Line after line, straight as a die, carefully tended, yet wilting. No water. The tanks are nearly dry. She gets down on the dry ground to pull out the weeds bare handed, with nails roughened and darkened with soil, not able to be scrubbed clean. The weeds pull back, not ready to release their hold on the soil. A little dig around the roots, they come clean. Annie carefully piles them together to burn under clear plastic in the midday sun, before putting them on the compost.
The sun is warm on her back. Annie wonders how she came to be here, far from her beautifully appointed home in the inner city, with a courtyard and potted palms as a token reminder of the natural world. The kitchen that had been fully equipped with all the modern conveniences (Peter had done all the cooking), and the vegetable basket that was refreshed by the housekeeper who came in three times a week. Perfect vegetables, no blackish marks, no wormholes, no digging, no torn nails.
Her office in her past life was far from the ground, up on the 15th floor of one of the more famous high-rises in the city, one the taxi drivers knew well, picking up fares from the driveway bay. Work was hectic. Long hours, lunches with boorish clients, dinners with even more boorish bosses. Being seen was the objective, and talking the talk. Peter always said that it wasn’t the toilers who got anywhere, it was the spoilers. The money was obscene. And it was squirreled away by Peter every month. He had computer programs to track the share market, the real estate, the mortgages on the mortgages. He even had a computer program for the housekeeper, who had to input her every expenditure. He was proud of it. The housekeeper grumbled.
Annie had not minded. It helped her budget her cosmetics, clothing and shoes. She waited until the sales to buy the best and then would breathlessly tell Peter about the savings, waiting for his response. A few times he acknowledged her good money habits, other times he bit his lips together with a silent reproach.
Clouds are building in the sky, a tantalising promise of rain, soon to be blown away by the hot westerlies. Annie sits back on her haunches, brushing wisps of hair back into the hairband, and stares out at the tinder dry scrub. She is glad to be alone, surviving by her wits, trying to win back a green square from the brown land, to beat the blue, blue sky empty of liquid droplets. She needs to be alone, craves it. The city rush now frightens her, the smog burns at the back of her throat, her chest tightens and her eyes water. She doesn’t want to go back there. It is calm here, in her small square of freedom.
The rows of carrot tops and beet are followed by bushes of roma tomatoes, big steak reds and smaller cherry tomatoes. Annie squishes a few aphids and grasshoppers, adding them to the compost.
The clouds remind her of the day on the yacht. Peter and Annie were enjoying a quiet day on the water and both had fallen asleep.
Annie awoke to the sound of thunder. Big fat drops of rain landed on her bare arms, followed by teeming sharp splinters of rain. Peter swore, yelling at Annie to drop the sails, and why hadn’t she told him, kept an eye on the weather. It was always Annie’s fault.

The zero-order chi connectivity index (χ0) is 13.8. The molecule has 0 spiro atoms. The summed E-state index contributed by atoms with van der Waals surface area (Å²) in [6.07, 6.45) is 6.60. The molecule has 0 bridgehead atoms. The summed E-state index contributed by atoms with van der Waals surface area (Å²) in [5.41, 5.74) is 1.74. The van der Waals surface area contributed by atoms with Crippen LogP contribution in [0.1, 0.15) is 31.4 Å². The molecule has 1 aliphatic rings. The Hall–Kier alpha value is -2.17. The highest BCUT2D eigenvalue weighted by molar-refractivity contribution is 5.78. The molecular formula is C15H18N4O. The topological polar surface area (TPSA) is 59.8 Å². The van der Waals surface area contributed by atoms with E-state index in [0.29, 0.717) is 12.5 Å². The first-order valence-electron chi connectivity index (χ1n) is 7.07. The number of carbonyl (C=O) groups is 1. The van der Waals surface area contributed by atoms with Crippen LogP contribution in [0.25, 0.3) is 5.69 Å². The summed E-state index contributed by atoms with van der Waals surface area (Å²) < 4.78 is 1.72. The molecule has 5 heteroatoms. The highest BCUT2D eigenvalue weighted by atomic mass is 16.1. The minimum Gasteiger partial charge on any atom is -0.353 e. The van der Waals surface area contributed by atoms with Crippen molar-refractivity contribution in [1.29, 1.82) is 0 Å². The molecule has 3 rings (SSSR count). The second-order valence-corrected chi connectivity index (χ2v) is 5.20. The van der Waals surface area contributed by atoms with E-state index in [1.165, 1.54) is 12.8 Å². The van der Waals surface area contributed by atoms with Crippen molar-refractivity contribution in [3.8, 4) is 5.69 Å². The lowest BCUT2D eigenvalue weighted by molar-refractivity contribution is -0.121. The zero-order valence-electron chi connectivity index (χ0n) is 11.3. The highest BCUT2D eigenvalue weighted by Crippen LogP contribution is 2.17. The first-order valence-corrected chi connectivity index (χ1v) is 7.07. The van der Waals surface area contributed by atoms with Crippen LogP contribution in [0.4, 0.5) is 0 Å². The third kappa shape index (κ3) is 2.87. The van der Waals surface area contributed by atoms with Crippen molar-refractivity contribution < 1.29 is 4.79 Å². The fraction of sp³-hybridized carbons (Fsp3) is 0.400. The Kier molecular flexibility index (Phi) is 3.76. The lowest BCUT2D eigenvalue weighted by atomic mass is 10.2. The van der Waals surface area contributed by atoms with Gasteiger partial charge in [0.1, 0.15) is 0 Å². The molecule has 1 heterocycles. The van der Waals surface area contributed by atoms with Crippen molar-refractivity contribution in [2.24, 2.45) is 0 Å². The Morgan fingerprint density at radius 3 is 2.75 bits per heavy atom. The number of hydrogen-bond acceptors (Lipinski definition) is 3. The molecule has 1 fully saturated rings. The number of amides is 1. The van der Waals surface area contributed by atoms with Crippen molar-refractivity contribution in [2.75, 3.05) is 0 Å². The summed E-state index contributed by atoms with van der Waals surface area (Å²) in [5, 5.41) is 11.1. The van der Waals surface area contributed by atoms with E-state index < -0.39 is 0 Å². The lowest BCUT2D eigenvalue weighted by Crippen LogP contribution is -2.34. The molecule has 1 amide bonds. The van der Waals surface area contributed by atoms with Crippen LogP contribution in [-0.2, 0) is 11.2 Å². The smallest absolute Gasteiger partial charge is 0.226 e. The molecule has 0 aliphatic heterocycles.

The boat rocked violently, Annie slipped, held onto a rope. Lightning streaked across the now black sky. Peter, bloodied and bruised, stared across at Annie, fear showing in his eyes. He fell onto her, crushing her legs with his weight. She grabbed out at him, caught his shirt, letting go of the rope. Peter’s shirt ripped and he was tossed aside. The wind rocketed the boat, treating it as a small dinghy. She snatched the rope back, tied it around her waist, and reached for Peter. Waves crashed over the edge. Annie coughed out the sea water and blindly groped for Peter. He was no longer there.
The funeral was over quickly. Peter’s aunt, his only family, attended. There was no viewing. Peter’s body had been washed ashore but the crabs had eaten into soft tracts and taken his eyes. The verdict was that Peter’s head had been smashed in and he was dead before he hit the water. Annie was pleased that he had not struggled in the water, that it had been over quickly for him. He had feared the water, it was her idea for him to face his fears head on and buy the yacht. Peter could not leave the challenge, and often went out on his own, leaving life jackets behind. Annie felt responsible.
She puts the garden tools aside and stands to stretch. She wipes her brow, smearing dirt across her forehead. Life here is much simpler. Each day rolls out the same, out of bed by dawn, a meagre breakfast, out in the garden before it heats up too much. There is little money now but her needs are met by the sun and dirt and the green. She waits for rain. This patch is her sustenance, Peter long gone from her life.
She looks about her. The dry scrub runs up to the fence line of steel and barbed wire. The guards are watching the perimeter. Annie has never tried to run, she is here for life, but they are there, always, watching over her patch of green.